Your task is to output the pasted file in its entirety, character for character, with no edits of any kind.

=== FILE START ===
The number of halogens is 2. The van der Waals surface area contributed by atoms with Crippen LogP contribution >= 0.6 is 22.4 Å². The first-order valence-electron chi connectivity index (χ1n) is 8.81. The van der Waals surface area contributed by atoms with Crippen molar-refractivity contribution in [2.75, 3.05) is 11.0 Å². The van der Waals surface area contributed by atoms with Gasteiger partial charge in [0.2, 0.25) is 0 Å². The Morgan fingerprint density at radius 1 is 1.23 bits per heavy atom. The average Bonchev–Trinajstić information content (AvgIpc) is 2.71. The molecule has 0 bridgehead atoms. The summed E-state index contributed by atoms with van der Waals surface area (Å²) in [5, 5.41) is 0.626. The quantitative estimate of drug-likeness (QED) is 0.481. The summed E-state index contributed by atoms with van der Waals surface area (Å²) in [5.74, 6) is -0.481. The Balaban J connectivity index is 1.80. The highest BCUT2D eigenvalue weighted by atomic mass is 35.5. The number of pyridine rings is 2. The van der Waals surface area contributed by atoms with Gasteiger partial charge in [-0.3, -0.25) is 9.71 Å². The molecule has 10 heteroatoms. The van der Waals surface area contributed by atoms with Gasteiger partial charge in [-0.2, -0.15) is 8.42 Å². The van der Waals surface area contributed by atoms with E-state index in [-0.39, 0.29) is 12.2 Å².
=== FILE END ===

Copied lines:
The number of halogens is 2. The van der Waals surface area contributed by atoms with Crippen LogP contribution >= 0.6 is 22.4 Å². The first-order valence-electron chi connectivity index (χ1n) is 8.81. The van der Waals surface area contributed by atoms with Crippen molar-refractivity contribution in [2.75, 3.05) is 11.0 Å². The van der Waals surface area contributed by atoms with Gasteiger partial charge in [0.2, 0.25) is 0 Å². The Morgan fingerprint density at radius 1 is 1.23 bits per heavy atom. The average Bonchev–Trinajstić information content (AvgIpc) is 2.71. The molecule has 0 bridgehead atoms. The summed E-state index contributed by atoms with van der Waals surface area (Å²) in [5, 5.41) is 0.626. The quantitative estimate of drug-likeness (QED) is 0.481. The summed E-state index contributed by atoms with van der Waals surface area (Å²) in [5.74, 6) is -0.481. The Balaban J connectivity index is 1.80. The highest BCUT2D eigenvalue weighted by atomic mass is 35.5. The number of pyridine rings is 2. The van der Waals surface area contributed by atoms with Gasteiger partial charge in [-0.3, -0.25) is 9.71 Å². The molecule has 10 heteroatoms. The van der Waals surface area contributed by atoms with Gasteiger partial charge in [-0.2, -0.15) is 8.42 Å². The van der Waals surface area contributed by atoms with E-state index in [-0.39, 0.29) is 12.2 Å².